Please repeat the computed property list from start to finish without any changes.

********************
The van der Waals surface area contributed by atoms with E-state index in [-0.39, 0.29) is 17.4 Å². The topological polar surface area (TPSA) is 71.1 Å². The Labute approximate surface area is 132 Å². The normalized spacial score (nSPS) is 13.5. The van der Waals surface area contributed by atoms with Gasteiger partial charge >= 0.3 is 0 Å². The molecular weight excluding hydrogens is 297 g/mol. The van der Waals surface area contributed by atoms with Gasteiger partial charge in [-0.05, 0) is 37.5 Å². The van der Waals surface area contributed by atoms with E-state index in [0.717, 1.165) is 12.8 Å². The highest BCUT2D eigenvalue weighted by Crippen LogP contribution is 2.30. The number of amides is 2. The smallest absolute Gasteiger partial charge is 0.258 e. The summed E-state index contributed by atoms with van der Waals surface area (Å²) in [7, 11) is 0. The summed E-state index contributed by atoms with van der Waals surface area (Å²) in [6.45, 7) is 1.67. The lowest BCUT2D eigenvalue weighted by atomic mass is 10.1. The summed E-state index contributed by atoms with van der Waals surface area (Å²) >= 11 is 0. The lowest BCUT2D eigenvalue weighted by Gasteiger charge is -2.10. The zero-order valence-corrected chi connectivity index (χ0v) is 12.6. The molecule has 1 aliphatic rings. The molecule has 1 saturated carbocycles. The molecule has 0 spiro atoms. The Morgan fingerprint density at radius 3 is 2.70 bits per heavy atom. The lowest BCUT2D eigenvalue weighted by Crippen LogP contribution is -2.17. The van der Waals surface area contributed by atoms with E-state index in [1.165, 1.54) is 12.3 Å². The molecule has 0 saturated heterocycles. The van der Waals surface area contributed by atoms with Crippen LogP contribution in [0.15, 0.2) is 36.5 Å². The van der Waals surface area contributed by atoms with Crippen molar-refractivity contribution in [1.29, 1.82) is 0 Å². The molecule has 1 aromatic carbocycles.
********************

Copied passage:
The van der Waals surface area contributed by atoms with E-state index in [-0.39, 0.29) is 17.4 Å². The topological polar surface area (TPSA) is 71.1 Å². The Labute approximate surface area is 132 Å². The normalized spacial score (nSPS) is 13.5. The van der Waals surface area contributed by atoms with Gasteiger partial charge >= 0.3 is 0 Å². The molecular weight excluding hydrogens is 297 g/mol. The van der Waals surface area contributed by atoms with Gasteiger partial charge in [-0.05, 0) is 37.5 Å². The van der Waals surface area contributed by atoms with E-state index in [0.717, 1.165) is 12.8 Å². The highest BCUT2D eigenvalue weighted by Crippen LogP contribution is 2.30. The number of amides is 2. The smallest absolute Gasteiger partial charge is 0.258 e. The summed E-state index contributed by atoms with van der Waals surface area (Å²) in [7, 11) is 0. The summed E-state index contributed by atoms with van der Waals surface area (Å²) in [6.45, 7) is 1.67. The lowest BCUT2D eigenvalue weighted by atomic mass is 10.1. The summed E-state index contributed by atoms with van der Waals surface area (Å²) >= 11 is 0. The lowest BCUT2D eigenvalue weighted by Gasteiger charge is -2.10. The zero-order valence-corrected chi connectivity index (χ0v) is 12.6. The molecule has 1 aliphatic rings. The molecule has 1 saturated carbocycles. The molecule has 0 spiro atoms. The Morgan fingerprint density at radius 3 is 2.70 bits per heavy atom. The lowest BCUT2D eigenvalue weighted by Crippen LogP contribution is -2.17. The van der Waals surface area contributed by atoms with E-state index in [1.165, 1.54) is 12.3 Å². The molecule has 0 saturated heterocycles. The van der Waals surface area contributed by atoms with Crippen LogP contribution in [0.15, 0.2) is 36.5 Å². The van der Waals surface area contributed by atoms with Crippen molar-refractivity contribution in [1.29, 1.82) is 0 Å². The molecule has 1 aromatic carbocycles.